For a later depiction of this scene that more or less follows Heemskerck’s composition, see Jan Steen’s Esther Before Ahasuerus, ca. 1665, oil on panel, 106 x 39 cm, The State Hermitage Museum, St. Petersburg, inv. 878.
See also Arthur K. Wheelock Jr., “The Wrath of Ahasuerus,” in H. Perry Chapman, Wouter Th. Kloek, and Arthur K. Wheelock Jr., Jan Steen, Painter and Storyteller, ed. Guido Jansen (Exh. cat. Washington D.C., National Gallery of Art; Amsterdam, Rijksmuseum) (Washington D.C., 1996), 241–44, for his discussion of Jan Steen’s painting The Wrath of Ahasuerus dated to ca. 1671–73, in which Steen’s similarly dramatic representation can be explained by the artist’s reliance on Serwouter’s play.
According to Ceneton, the Leiden University database of Dutch theater plays, there are no known copies of Jacob van Zevecote’s Esther; the 1623 edition of this play, printed in Antwerp, has copies in the Stadsbibliotheek Antwerpen and the Gent University Library. According to Ceneton, there are two copies of Nicolaes Fonteyn, Esther, ofte ’t beeldt der ghehoorsaamheid (Amsterdam, 1638), one in the Bibliothèque nationale de France in Paris (inv. F: Yi. 626), and one at the Leiden University Library (inv. 1091 D 13 : 2). The present author has not had the opportunity to consult the plays by Zevecote and Fonteyn. As for other plays about Esther written before 1650, Ceneton further lists Hester en Assverus, written by an anonymous author in around 1599, a copy of which is in the Rijksarchief in Hasselt, the Netherlands; and Joris Berckmans’s 1649 Esther, a copy of which is in the Royal Library in Brussels. See also Theodor Dunkelgrün, “Neerlands Israel: Political Theology, Christian Hebraism, Biblical Antiquarianism, and Historical Myth,” in Myth in History, History in Myth, ed. Laura Cruz and Willem Frijhoff (Leiden, 2009), 201–36, esp. n. 23, for the mention of two additional plays: Abraham de Koning’s 1618 Esther and Jacob Revius’s 1630 Haman, a Tragedy, not listed in Ceneton or Digital Library for Dutch Literature (DBNL).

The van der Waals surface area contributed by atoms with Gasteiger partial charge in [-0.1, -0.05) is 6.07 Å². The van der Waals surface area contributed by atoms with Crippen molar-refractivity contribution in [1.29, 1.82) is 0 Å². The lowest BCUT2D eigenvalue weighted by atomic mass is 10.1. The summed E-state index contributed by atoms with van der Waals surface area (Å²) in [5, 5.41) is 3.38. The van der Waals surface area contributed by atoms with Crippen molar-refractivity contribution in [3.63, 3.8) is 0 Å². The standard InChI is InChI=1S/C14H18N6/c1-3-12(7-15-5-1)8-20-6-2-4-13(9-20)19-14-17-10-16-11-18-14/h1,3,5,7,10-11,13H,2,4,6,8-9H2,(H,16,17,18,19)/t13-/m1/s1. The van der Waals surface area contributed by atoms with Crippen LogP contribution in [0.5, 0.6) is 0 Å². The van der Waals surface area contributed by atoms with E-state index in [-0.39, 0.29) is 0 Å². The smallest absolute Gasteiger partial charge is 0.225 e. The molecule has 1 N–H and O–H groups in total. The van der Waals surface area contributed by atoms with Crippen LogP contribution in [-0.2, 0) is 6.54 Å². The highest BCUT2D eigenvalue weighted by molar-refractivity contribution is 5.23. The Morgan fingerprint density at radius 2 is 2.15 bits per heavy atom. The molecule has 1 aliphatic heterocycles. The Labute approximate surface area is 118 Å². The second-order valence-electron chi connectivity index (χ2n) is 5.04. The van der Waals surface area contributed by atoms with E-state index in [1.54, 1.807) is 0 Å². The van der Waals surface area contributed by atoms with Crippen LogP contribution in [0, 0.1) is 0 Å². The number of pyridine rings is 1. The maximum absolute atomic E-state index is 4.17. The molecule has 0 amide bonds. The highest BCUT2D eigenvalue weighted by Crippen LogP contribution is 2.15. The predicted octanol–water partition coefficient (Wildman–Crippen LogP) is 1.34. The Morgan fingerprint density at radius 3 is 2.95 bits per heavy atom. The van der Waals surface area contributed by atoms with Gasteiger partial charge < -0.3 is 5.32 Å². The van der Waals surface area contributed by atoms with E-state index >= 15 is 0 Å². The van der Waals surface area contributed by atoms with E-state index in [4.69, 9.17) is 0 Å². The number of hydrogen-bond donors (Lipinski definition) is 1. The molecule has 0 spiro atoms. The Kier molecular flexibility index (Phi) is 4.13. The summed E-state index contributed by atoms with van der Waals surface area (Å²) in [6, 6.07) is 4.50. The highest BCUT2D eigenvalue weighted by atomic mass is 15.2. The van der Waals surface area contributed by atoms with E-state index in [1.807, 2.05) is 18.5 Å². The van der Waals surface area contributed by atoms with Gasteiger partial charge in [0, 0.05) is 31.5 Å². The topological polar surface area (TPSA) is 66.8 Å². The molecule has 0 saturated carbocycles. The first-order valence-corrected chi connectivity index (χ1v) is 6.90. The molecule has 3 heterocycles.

Esther 5: “Mordecai sat outside the king’s gate, since he was not authorized to appear in the king’s court. Haman was not present either, but was later summoned by Ahasuerus.”
Joannes Serwouter, Hester, oft verlossing der Jooden (Hester, or the Deliverance of the Jews) (Amsterdam, 1659). According to Ceneton, the Leiden University database of Dutch theater plays, Serwouter’s play appears to have been very popular: it was reprinted five times, in 1662, 1667, 1698, 1732, and 1751.
Joannes Serwouter, Hester, oft verlossing der Jooden (Hester, or the Deliverance of the Jews) (Amsterdam, 1659), 27–30, in the third act. Without knowledge of the contents of the earlier plays by Fonteyn and Van Zevecote, however, it remains impossible to ascertain whether Thares appears in these plays as well, and thus whether Van Staveren could have known about Thares in the 1640s.
For the connection between Esther’s triumph and the Dutch victory, see, for instance, Theodor Dunkelgrün, “Neerlands Israel: Political Theology, Christian Hebraism, Biblical Antiquarianism, and Historical Myth,” Myth in History, History in Myth, ed. Laura Cruz and Willem Frijhoff (Leiden, 2009), 201–36, and Simon Schama, The Embarrassment of Riches: An Interpretation of Dutch Culture in the Golden Age (New York, 1987), 102–3.
The characterization of the wood is based on visual examination only.
A small wood patch has also been applied to the reverse of a knot in the central plank. The panelwork was undertaken by George Bisacca, paintings conservator, Metropolitan Museum of Art.